LOUISVILLE, Ky. (WDRB)-- Her flight around the globe captivated the world, ending in a mystery that's stumped investigators for more than 80 years. What happened to Amelia Earhart?

"No one has been able to find any clear proof of what happened," said Dr. Renato LaRocca, who spends his days at the Norton Cancer Institute diagnosing and treating high-grade brain tumors. Now he's using his diagnostic skills to help solve the ultimate cliffhanger.

Last summer, Dr. LaRocca was part of a group of about 40 people lead by the the international group for historic aircraft recovery or TIGHAR. The group headed to Nikumaroro, an uninhabited island 1,500 miles north of Fiji. It's there, where they believe Earhart's voyage ended.

"Amelia Earhart did not perish in the ocean. She landed on an island about 300 miles south of the island she was supposed to land on," said Dr. LaRocca.

For five days, the team made up of researchers and climatologists scoured the island for clues. Some searched for bone fragments, a part of their theory based on a skeleton found on the island just a few years after Earhart vanished.

"A British solider lands there. He writes could this be Amelia Earhart? The bones get sent back to Fiji," said Dr. LaRocca. "Those bones get lost but that was one of the big stories."

Trained scuba divers checked the coral reef for aircraft debris after a large metal piece was spotted during a former expedition.

"It looks strikingly like an upside down landing gear sticking out of the water," he said.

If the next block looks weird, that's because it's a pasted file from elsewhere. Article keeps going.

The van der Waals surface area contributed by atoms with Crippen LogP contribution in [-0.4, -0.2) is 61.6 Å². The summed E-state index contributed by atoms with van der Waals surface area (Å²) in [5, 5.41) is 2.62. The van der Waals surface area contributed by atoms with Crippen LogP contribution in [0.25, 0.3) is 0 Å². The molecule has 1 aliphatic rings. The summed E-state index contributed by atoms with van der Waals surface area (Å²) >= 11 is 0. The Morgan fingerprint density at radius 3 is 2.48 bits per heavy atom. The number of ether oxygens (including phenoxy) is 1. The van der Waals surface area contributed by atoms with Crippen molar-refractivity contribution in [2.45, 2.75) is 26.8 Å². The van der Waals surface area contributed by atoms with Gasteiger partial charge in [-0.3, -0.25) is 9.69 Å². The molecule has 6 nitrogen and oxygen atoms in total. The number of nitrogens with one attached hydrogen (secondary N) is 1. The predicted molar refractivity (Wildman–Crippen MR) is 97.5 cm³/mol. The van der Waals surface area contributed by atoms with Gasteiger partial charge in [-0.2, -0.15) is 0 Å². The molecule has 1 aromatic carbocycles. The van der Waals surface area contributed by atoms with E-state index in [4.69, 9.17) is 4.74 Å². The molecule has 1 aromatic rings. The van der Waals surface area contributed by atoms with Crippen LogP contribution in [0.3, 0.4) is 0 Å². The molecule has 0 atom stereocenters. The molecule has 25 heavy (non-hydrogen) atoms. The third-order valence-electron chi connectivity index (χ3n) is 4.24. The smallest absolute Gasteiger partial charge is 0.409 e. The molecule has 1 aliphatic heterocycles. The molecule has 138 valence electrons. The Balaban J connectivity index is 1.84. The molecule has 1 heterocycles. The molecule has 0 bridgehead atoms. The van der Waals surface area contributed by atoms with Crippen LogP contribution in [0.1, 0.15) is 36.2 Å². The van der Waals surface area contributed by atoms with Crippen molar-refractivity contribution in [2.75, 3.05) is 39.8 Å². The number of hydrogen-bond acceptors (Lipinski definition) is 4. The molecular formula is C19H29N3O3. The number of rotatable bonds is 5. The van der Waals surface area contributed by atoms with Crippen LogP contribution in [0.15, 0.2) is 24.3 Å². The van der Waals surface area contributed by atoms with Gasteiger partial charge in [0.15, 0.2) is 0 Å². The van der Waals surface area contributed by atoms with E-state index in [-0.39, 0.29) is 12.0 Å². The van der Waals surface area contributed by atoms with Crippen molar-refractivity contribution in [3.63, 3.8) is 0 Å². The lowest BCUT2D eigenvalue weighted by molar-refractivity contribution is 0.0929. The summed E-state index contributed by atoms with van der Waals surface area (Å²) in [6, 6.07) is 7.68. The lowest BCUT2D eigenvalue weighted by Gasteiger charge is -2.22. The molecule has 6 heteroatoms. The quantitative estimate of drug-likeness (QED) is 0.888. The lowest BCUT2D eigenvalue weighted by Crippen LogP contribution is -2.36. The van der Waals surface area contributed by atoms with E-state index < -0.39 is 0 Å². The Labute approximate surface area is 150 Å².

LaRocca's small group headed to the part of the island where they believe Earhart may have landed.

"There is this 300 foot wide 1,500 foot long perfectly flat that you can actually land an airplane on," he said.

As he poked around the area, LaRocca says he found a previously discovered "Camp Zero" where the theory hypothesizes Earhart and her navigator may have survived briefly.

"I went in there and boom there's an opening about as big as this room," said Dr. LaRocca.

Over the years, many theories have emerged but Dr. LaRocca says the same evidence-based approach he uses for treating patients drew him to TIGHAR's thesis.

"It's deductive reasoning. You have pieces of information, you're trying to put together a story," he said.

While the mystery remains unsolved, LaRocca believes they're on the right track.

"This is our theory. This is not proof but there's a lot of very very interesting circumstantial evidence in that regard," he said.

Dr. LaRocca hopes to return to the island to continue the search in 2019 or 2020.

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